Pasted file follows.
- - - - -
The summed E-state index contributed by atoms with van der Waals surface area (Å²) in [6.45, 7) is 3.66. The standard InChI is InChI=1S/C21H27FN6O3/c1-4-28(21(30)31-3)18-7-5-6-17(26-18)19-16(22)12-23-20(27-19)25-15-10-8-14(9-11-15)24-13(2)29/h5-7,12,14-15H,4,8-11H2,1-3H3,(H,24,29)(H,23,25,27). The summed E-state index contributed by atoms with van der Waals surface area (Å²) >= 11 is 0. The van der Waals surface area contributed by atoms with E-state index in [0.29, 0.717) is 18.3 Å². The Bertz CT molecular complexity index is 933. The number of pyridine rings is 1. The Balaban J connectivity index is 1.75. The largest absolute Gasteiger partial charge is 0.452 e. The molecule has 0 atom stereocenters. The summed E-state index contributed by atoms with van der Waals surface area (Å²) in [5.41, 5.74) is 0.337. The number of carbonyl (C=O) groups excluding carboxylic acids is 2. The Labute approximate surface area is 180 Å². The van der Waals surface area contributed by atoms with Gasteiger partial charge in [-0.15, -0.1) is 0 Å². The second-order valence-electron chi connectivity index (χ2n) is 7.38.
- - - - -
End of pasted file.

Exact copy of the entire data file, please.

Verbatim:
The summed E-state index contributed by atoms with van der Waals surface area (Å²) in [6.45, 7) is 3.66. The standard InChI is InChI=1S/C21H27FN6O3/c1-4-28(21(30)31-3)18-7-5-6-17(26-18)19-16(22)12-23-20(27-19)25-15-10-8-14(9-11-15)24-13(2)29/h5-7,12,14-15H,4,8-11H2,1-3H3,(H,24,29)(H,23,25,27). The summed E-state index contributed by atoms with van der Waals surface area (Å²) >= 11 is 0. The van der Waals surface area contributed by atoms with E-state index in [0.29, 0.717) is 18.3 Å². The Bertz CT molecular complexity index is 933. The number of pyridine rings is 1. The Balaban J connectivity index is 1.75. The largest absolute Gasteiger partial charge is 0.452 e. The molecule has 0 atom stereocenters. The summed E-state index contributed by atoms with van der Waals surface area (Å²) in [5.41, 5.74) is 0.337. The number of carbonyl (C=O) groups excluding carboxylic acids is 2. The Labute approximate surface area is 180 Å². The van der Waals surface area contributed by atoms with Gasteiger partial charge in [-0.15, -0.1) is 0 Å². The second-order valence-electron chi connectivity index (χ2n) is 7.38.